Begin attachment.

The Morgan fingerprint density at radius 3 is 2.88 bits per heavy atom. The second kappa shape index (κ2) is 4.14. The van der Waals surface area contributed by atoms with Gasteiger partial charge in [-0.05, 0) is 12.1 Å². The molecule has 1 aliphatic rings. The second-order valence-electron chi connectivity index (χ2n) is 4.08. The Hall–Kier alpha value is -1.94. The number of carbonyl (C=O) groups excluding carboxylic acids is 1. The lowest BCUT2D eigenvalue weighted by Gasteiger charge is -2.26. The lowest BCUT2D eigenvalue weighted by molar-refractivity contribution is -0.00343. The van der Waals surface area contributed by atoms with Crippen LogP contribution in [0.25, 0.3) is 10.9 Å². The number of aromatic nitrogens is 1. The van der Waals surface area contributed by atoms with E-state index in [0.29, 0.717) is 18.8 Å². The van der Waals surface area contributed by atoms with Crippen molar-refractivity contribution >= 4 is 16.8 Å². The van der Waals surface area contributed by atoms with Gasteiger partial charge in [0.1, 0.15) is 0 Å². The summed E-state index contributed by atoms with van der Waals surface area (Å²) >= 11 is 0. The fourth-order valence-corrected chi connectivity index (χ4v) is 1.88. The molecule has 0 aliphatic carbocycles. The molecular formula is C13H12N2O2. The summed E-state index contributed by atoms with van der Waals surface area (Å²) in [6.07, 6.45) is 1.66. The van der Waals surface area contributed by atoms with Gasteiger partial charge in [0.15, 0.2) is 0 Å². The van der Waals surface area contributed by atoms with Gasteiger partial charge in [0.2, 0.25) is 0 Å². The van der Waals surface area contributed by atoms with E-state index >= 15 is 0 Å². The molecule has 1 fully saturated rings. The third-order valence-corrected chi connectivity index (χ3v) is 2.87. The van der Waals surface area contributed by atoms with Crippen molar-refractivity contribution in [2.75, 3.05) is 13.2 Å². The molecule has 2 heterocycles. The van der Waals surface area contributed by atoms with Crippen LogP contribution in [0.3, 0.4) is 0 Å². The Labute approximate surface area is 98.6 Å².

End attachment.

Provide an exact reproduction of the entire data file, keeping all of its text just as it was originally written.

The Morgan fingerprint density at radius 3 is 2.88 bits per heavy atom. The second kappa shape index (κ2) is 4.14. The van der Waals surface area contributed by atoms with Gasteiger partial charge in [-0.05, 0) is 12.1 Å². The molecule has 1 aliphatic rings. The second-order valence-electron chi connectivity index (χ2n) is 4.08. The Hall–Kier alpha value is -1.94. The number of carbonyl (C=O) groups excluding carboxylic acids is 1. The lowest BCUT2D eigenvalue weighted by Gasteiger charge is -2.26. The lowest BCUT2D eigenvalue weighted by molar-refractivity contribution is -0.00343. The van der Waals surface area contributed by atoms with Crippen LogP contribution in [0.25, 0.3) is 10.9 Å². The number of aromatic nitrogens is 1. The van der Waals surface area contributed by atoms with E-state index in [0.29, 0.717) is 18.8 Å². The van der Waals surface area contributed by atoms with Crippen molar-refractivity contribution >= 4 is 16.8 Å². The van der Waals surface area contributed by atoms with Gasteiger partial charge in [0.1, 0.15) is 0 Å². The summed E-state index contributed by atoms with van der Waals surface area (Å²) >= 11 is 0. The fourth-order valence-corrected chi connectivity index (χ4v) is 1.88. The molecule has 0 aliphatic carbocycles. The molecular formula is C13H12N2O2. The summed E-state index contributed by atoms with van der Waals surface area (Å²) in [6.07, 6.45) is 1.66. The van der Waals surface area contributed by atoms with Gasteiger partial charge in [0.15, 0.2) is 0 Å². The van der Waals surface area contributed by atoms with Gasteiger partial charge in [0.2, 0.25) is 0 Å². The van der Waals surface area contributed by atoms with E-state index >= 15 is 0 Å². The molecule has 1 fully saturated rings. The third-order valence-corrected chi connectivity index (χ3v) is 2.87. The van der Waals surface area contributed by atoms with Crippen molar-refractivity contribution in [2.75, 3.05) is 13.2 Å². The molecule has 2 heterocycles. The van der Waals surface area contributed by atoms with Crippen LogP contribution in [0.3, 0.4) is 0 Å². The Labute approximate surface area is 98.6 Å².